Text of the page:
Should be interesting to see if this story about Obama’s not-so-long-lost brother gains any traction with the usual suspects.

Update: And there’s another half-brother in Nairobi: Muslim Obama. Really.

Petrofish: It’s What’s for Dinner!

Mound of Sound discovers an amazing new “first” at Fort Chipewyan: “Petrofish” a new type of Goldeye — with two mouths!

“Oh, hello, friends. I’m Ed Stelmach, Premier of Alberta, and I’m here to talk to you about my little friend here, Petro. Many of you consider it to be a hideous genetic mutation. Well, nothing could be further from the truth. But don’t take my word for it. Let’s ask an actor portraying Charles Darwin what he thinks…”

Petrofish… a miracle of nature, with a taste that can’t be beat. Mmm-mm!

Harper’s China Syndrome

It’s hard to make sense of Stephen Harper’s apparent diffidence about relations with China that have come under increasing criticism from some quarters since his decision not to attend the Beijing Olympics. The other day, former PM Jean Chrétien weighed into the matter in a rather unseemly way, excoriating Harper for allowing the country’s relations with China to deteriorate to the point where Canada is now “at the bottom of the ladder in terms of having any influence with China” and “bottom of the list of countries China wants to do business with.” Those assertions were dubious at best and, as they say in diplomatic circles, most unhelpful.

Hitting back at Chrétien’s remarks, the Conservatives responded by quite rightly calling the former PM “a bit hypocritical” and pointing out the rather inconvenient fact that the vote making the Dalai Lama an honorary citizen was unanimous, so Chrétien is effectively indicting Stéphane Dion and all the Liberal MPs as well. I think that fact alone points out how questionable Chrétien’s attack was. The Conservatives have also rightly pointed out that various cabinet ministers have visited China fourteen times since coming to office.

They should have left it at that. But no… As the Harper Conservatives are unfortunately prone to do, they felt compelled to get nasty and personal. In an effort to discredit Chrétien and impugn his motives, Muliculturalism Minister Jason Kenney claimed yesterday that while in office, the former PM “was calculating his retirement income in his relations in this area” and asserted that “Chrétien and the Liberals have always pursued a policy in this area calculated to their own personal financial interests and those of rich and powerful friends.” Those are pretty sleazy accusations, not to mention being completely without foundation or demonstrable basis in fact.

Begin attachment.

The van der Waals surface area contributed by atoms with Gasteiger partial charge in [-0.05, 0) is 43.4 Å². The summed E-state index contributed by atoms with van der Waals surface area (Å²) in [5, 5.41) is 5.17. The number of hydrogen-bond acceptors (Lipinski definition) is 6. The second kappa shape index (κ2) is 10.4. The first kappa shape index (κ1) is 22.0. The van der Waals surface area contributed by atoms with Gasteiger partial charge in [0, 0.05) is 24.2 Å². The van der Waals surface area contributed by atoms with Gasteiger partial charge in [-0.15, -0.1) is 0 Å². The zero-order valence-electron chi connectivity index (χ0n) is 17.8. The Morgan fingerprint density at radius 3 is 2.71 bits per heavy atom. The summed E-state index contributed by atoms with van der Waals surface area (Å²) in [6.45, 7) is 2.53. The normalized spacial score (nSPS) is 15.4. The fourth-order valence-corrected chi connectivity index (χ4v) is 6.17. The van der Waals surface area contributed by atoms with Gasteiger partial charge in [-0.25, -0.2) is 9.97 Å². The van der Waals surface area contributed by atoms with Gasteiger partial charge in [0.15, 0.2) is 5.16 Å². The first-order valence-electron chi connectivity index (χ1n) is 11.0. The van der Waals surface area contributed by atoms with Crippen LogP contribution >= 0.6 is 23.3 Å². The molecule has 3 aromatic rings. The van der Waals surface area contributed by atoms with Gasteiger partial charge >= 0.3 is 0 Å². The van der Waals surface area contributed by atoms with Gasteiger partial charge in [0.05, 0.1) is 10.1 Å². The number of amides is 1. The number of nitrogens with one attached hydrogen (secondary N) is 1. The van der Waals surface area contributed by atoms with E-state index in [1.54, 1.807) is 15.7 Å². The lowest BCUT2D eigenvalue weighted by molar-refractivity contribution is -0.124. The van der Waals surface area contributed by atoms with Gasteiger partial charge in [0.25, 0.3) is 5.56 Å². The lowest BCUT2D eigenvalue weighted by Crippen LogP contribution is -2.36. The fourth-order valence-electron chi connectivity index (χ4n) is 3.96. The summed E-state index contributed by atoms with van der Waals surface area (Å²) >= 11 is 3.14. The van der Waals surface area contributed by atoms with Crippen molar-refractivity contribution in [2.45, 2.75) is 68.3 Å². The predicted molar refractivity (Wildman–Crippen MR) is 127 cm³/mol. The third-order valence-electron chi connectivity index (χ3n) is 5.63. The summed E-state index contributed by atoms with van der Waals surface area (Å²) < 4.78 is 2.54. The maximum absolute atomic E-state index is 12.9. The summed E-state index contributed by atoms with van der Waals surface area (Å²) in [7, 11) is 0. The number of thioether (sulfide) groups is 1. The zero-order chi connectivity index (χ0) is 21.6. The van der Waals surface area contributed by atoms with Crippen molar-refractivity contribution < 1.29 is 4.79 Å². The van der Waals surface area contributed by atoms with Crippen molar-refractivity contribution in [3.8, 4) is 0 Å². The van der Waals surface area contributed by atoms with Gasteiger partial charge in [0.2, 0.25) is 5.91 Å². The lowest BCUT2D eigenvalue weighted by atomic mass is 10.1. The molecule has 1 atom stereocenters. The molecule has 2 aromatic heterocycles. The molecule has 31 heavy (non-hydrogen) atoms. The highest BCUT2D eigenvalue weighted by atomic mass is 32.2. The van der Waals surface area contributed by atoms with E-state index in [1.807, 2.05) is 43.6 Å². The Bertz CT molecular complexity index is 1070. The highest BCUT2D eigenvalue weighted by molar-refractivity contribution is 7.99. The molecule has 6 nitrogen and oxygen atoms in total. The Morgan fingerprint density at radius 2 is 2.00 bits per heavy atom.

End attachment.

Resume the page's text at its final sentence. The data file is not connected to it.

As for Harper’s seemingly lukewarm attitude towards China, his personal ambivalence hasn’t gone entirely unnoticed and may well have something to do with bilateral relations being at their lowest point since 1970, as was stated by Prof. Wenran Jiang of the China Institute at the University of Alberta when he appeared on CTV’s Question Period the other week, who also noted that, unlike all of the other G8 countries (with or without similar views on a range of controversial issues), Canada has failed to seriously engage China over the last two and a half years.

More on this later…

Nothing to See Here

Warren talks to his unedifying fish “Bart” about the pros and cons of a possible fall election for the Conservatives and Liberals.

Pretty much what you’d expect from a creature that futilely swims around in the same circles day after day.

Religulous

In case you missed Bill Maher on Larry King Live last night promoting his upcoming “mockumentary” Religulous, here’s an excerpt from the show.

And here’s the trailer for the film (directed by Larry Charles of “Borat” fame) that’s due to be released on the first week of October.

The distributor, Lionsgate, has set up a satirical companion website to the film called disbeliefnet.com which is a parody of the “largest spiritual web site” beliefnet.com.

From the new site, this is what Jesus had to say about Velociraptors:

Dinosaurs were the first creatures kicked out of the Garden of Eden when a T-Rex ate Adam’s first wife Lilith whole. Later, God sent a great flood which wiped out all the large repto-birds in a sort of Dino-holocaust. But when Jesus came to earth his blood cleansed all that God had cursed. That meant dinosaurs could finally get through the gates to Jurassic Heaven and into the loving arms of the Lord. Less fortunate however were the unicorns as gays are still not allowed beyond the pearly gates.

Readers are then invited to follow the rabbit trail